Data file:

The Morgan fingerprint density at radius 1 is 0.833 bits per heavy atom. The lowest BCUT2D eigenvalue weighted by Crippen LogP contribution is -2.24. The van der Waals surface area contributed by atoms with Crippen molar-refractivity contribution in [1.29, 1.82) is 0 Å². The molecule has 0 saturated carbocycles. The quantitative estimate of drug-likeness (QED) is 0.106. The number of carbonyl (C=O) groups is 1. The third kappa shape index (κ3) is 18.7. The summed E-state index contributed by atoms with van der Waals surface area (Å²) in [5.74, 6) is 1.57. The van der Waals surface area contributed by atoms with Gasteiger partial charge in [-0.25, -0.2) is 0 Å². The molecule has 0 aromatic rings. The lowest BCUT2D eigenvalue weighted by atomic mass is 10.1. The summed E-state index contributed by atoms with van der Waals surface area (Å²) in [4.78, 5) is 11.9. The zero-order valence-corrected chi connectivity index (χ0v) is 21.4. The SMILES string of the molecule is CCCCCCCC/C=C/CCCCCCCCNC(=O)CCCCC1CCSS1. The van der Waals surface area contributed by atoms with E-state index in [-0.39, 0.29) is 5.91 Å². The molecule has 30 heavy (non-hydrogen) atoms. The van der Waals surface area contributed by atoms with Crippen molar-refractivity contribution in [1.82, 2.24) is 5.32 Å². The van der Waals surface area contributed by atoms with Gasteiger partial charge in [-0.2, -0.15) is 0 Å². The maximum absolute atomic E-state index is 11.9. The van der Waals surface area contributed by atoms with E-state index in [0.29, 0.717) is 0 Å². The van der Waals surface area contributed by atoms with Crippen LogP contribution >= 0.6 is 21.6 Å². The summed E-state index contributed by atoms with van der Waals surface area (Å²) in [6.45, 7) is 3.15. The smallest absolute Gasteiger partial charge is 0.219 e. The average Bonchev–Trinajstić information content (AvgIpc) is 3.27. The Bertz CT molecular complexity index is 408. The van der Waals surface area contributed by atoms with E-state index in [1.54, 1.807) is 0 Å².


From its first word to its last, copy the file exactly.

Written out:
The Morgan fingerprint density at radius 1 is 0.833 bits per heavy atom. The lowest BCUT2D eigenvalue weighted by Crippen LogP contribution is -2.24. The van der Waals surface area contributed by atoms with Crippen molar-refractivity contribution in [1.29, 1.82) is 0 Å². The molecule has 0 saturated carbocycles. The quantitative estimate of drug-likeness (QED) is 0.106. The number of carbonyl (C=O) groups is 1. The third kappa shape index (κ3) is 18.7. The summed E-state index contributed by atoms with van der Waals surface area (Å²) in [5.74, 6) is 1.57. The van der Waals surface area contributed by atoms with Gasteiger partial charge in [-0.25, -0.2) is 0 Å². The molecule has 0 aromatic rings. The lowest BCUT2D eigenvalue weighted by atomic mass is 10.1. The summed E-state index contributed by atoms with van der Waals surface area (Å²) in [4.78, 5) is 11.9. The zero-order valence-corrected chi connectivity index (χ0v) is 21.4. The SMILES string of the molecule is CCCCCCCC/C=C/CCCCCCCCNC(=O)CCCCC1CCSS1. The van der Waals surface area contributed by atoms with E-state index in [-0.39, 0.29) is 5.91 Å². The molecule has 30 heavy (non-hydrogen) atoms. The van der Waals surface area contributed by atoms with Crippen molar-refractivity contribution in [1.82, 2.24) is 5.32 Å². The van der Waals surface area contributed by atoms with Gasteiger partial charge in [-0.2, -0.15) is 0 Å². The maximum absolute atomic E-state index is 11.9. The van der Waals surface area contributed by atoms with E-state index in [0.29, 0.717) is 0 Å². The van der Waals surface area contributed by atoms with Crippen LogP contribution >= 0.6 is 21.6 Å². The summed E-state index contributed by atoms with van der Waals surface area (Å²) in [6.45, 7) is 3.15. The smallest absolute Gasteiger partial charge is 0.219 e. The average Bonchev–Trinajstić information content (AvgIpc) is 3.27. The Bertz CT molecular complexity index is 408. The van der Waals surface area contributed by atoms with E-state index in [1.54, 1.807) is 0 Å².